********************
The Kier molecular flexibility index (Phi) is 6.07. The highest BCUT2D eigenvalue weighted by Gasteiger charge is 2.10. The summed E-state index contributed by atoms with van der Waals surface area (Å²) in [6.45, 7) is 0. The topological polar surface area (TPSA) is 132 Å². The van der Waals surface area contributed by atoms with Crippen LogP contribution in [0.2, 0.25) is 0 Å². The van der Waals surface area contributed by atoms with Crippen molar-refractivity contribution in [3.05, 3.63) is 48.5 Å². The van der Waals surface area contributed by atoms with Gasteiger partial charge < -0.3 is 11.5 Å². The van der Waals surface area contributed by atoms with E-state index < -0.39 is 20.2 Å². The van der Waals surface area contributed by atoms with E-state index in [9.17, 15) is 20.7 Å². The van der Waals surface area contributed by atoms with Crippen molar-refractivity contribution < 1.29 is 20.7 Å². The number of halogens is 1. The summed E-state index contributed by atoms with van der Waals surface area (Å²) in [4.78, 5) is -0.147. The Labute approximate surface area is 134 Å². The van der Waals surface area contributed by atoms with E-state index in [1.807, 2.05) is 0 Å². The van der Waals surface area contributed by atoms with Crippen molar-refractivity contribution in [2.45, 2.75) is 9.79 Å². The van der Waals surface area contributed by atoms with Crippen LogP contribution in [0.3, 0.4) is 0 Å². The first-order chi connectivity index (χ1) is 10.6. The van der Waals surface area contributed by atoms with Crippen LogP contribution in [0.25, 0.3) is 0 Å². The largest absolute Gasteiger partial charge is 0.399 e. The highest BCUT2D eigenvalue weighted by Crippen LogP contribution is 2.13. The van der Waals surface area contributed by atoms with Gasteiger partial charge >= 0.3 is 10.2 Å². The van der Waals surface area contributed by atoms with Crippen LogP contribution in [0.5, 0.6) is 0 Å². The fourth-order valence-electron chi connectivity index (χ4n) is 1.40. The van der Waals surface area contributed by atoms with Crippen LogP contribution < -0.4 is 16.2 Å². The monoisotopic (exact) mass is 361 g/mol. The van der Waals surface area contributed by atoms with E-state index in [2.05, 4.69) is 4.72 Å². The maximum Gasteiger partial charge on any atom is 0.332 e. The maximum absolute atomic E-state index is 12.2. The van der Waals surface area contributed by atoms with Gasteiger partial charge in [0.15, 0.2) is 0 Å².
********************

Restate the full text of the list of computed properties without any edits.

The Kier molecular flexibility index (Phi) is 6.07. The highest BCUT2D eigenvalue weighted by Gasteiger charge is 2.10. The summed E-state index contributed by atoms with van der Waals surface area (Å²) in [6.45, 7) is 0. The topological polar surface area (TPSA) is 132 Å². The van der Waals surface area contributed by atoms with Crippen LogP contribution in [0.2, 0.25) is 0 Å². The van der Waals surface area contributed by atoms with Crippen molar-refractivity contribution in [3.05, 3.63) is 48.5 Å². The van der Waals surface area contributed by atoms with Gasteiger partial charge < -0.3 is 11.5 Å². The van der Waals surface area contributed by atoms with E-state index < -0.39 is 20.2 Å². The van der Waals surface area contributed by atoms with E-state index in [9.17, 15) is 20.7 Å². The van der Waals surface area contributed by atoms with Crippen molar-refractivity contribution < 1.29 is 20.7 Å². The number of halogens is 1. The summed E-state index contributed by atoms with van der Waals surface area (Å²) in [4.78, 5) is -0.147. The Labute approximate surface area is 134 Å². The van der Waals surface area contributed by atoms with E-state index in [1.807, 2.05) is 0 Å². The van der Waals surface area contributed by atoms with Crippen molar-refractivity contribution in [2.45, 2.75) is 9.79 Å². The van der Waals surface area contributed by atoms with Crippen LogP contribution in [0.3, 0.4) is 0 Å². The first-order chi connectivity index (χ1) is 10.6. The van der Waals surface area contributed by atoms with Crippen LogP contribution in [0.25, 0.3) is 0 Å². The largest absolute Gasteiger partial charge is 0.399 e. The highest BCUT2D eigenvalue weighted by Crippen LogP contribution is 2.13. The van der Waals surface area contributed by atoms with Gasteiger partial charge >= 0.3 is 10.2 Å². The van der Waals surface area contributed by atoms with Crippen LogP contribution in [0.5, 0.6) is 0 Å². The fourth-order valence-electron chi connectivity index (χ4n) is 1.40. The van der Waals surface area contributed by atoms with Crippen LogP contribution < -0.4 is 16.2 Å². The monoisotopic (exact) mass is 361 g/mol. The van der Waals surface area contributed by atoms with E-state index in [2.05, 4.69) is 4.72 Å². The maximum Gasteiger partial charge on any atom is 0.332 e. The maximum absolute atomic E-state index is 12.2. The van der Waals surface area contributed by atoms with Gasteiger partial charge in [0.15, 0.2) is 0 Å².